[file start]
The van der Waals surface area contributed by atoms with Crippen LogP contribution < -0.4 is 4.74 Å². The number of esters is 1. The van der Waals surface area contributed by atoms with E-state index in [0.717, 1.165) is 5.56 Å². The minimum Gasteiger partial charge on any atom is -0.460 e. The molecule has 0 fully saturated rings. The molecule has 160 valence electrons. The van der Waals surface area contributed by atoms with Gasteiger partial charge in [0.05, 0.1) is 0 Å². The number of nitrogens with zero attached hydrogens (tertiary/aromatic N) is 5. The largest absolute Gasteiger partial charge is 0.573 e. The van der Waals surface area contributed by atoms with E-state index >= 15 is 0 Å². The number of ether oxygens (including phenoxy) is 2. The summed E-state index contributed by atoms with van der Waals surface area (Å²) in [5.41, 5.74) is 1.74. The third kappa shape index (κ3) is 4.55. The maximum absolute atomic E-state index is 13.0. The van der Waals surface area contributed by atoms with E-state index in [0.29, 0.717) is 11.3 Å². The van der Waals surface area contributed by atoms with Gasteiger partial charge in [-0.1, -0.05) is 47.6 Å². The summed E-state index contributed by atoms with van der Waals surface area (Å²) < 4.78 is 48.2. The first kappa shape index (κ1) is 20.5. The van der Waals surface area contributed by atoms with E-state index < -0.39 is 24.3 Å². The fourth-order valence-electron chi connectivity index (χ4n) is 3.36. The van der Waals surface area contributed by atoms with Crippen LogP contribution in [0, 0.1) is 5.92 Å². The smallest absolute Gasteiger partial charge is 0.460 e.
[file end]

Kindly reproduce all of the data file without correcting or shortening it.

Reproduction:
The van der Waals surface area contributed by atoms with Crippen LogP contribution < -0.4 is 4.74 Å². The number of esters is 1. The van der Waals surface area contributed by atoms with E-state index in [0.717, 1.165) is 5.56 Å². The minimum Gasteiger partial charge on any atom is -0.460 e. The molecule has 0 fully saturated rings. The molecule has 160 valence electrons. The van der Waals surface area contributed by atoms with Gasteiger partial charge in [0.05, 0.1) is 0 Å². The number of nitrogens with zero attached hydrogens (tertiary/aromatic N) is 5. The largest absolute Gasteiger partial charge is 0.573 e. The van der Waals surface area contributed by atoms with E-state index >= 15 is 0 Å². The number of ether oxygens (including phenoxy) is 2. The summed E-state index contributed by atoms with van der Waals surface area (Å²) in [5.41, 5.74) is 1.74. The third kappa shape index (κ3) is 4.55. The maximum absolute atomic E-state index is 13.0. The van der Waals surface area contributed by atoms with E-state index in [0.29, 0.717) is 11.3 Å². The van der Waals surface area contributed by atoms with Gasteiger partial charge in [-0.1, -0.05) is 47.6 Å². The summed E-state index contributed by atoms with van der Waals surface area (Å²) < 4.78 is 48.2. The first kappa shape index (κ1) is 20.5. The van der Waals surface area contributed by atoms with E-state index < -0.39 is 24.3 Å². The fourth-order valence-electron chi connectivity index (χ4n) is 3.36. The van der Waals surface area contributed by atoms with Crippen LogP contribution in [0, 0.1) is 5.92 Å². The smallest absolute Gasteiger partial charge is 0.460 e.